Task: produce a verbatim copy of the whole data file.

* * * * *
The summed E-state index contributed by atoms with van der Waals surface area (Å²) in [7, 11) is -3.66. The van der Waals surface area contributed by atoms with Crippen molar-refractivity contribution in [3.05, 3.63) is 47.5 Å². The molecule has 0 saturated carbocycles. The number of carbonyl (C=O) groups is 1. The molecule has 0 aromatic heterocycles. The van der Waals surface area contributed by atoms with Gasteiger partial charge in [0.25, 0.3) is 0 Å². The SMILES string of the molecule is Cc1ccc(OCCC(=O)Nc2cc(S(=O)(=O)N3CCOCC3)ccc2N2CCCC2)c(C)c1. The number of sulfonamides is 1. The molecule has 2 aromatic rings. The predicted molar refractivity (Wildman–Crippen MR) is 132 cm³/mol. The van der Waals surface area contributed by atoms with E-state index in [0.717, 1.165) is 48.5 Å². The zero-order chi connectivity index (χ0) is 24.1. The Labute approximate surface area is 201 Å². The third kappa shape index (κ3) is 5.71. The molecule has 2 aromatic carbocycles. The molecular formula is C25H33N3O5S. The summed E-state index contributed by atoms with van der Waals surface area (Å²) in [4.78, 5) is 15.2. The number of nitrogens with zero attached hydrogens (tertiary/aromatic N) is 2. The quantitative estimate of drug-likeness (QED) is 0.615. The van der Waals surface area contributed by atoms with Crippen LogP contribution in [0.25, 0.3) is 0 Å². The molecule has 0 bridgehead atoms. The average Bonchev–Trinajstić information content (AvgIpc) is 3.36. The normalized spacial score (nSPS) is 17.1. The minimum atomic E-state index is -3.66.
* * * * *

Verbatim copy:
The summed E-state index contributed by atoms with van der Waals surface area (Å²) in [7, 11) is -3.66. The van der Waals surface area contributed by atoms with Crippen molar-refractivity contribution in [3.05, 3.63) is 47.5 Å². The molecule has 0 saturated carbocycles. The number of carbonyl (C=O) groups is 1. The molecule has 0 aromatic heterocycles. The van der Waals surface area contributed by atoms with Gasteiger partial charge in [0.25, 0.3) is 0 Å². The SMILES string of the molecule is Cc1ccc(OCCC(=O)Nc2cc(S(=O)(=O)N3CCOCC3)ccc2N2CCCC2)c(C)c1. The number of sulfonamides is 1. The molecule has 2 aromatic rings. The predicted molar refractivity (Wildman–Crippen MR) is 132 cm³/mol. The van der Waals surface area contributed by atoms with E-state index in [0.717, 1.165) is 48.5 Å². The zero-order chi connectivity index (χ0) is 24.1. The Labute approximate surface area is 201 Å². The third kappa shape index (κ3) is 5.71. The molecule has 2 aromatic carbocycles. The molecular formula is C25H33N3O5S. The summed E-state index contributed by atoms with van der Waals surface area (Å²) in [4.78, 5) is 15.2. The number of nitrogens with zero attached hydrogens (tertiary/aromatic N) is 2. The quantitative estimate of drug-likeness (QED) is 0.615. The van der Waals surface area contributed by atoms with Crippen LogP contribution in [0.25, 0.3) is 0 Å². The molecule has 0 bridgehead atoms. The average Bonchev–Trinajstić information content (AvgIpc) is 3.36. The normalized spacial score (nSPS) is 17.1. The minimum atomic E-state index is -3.66.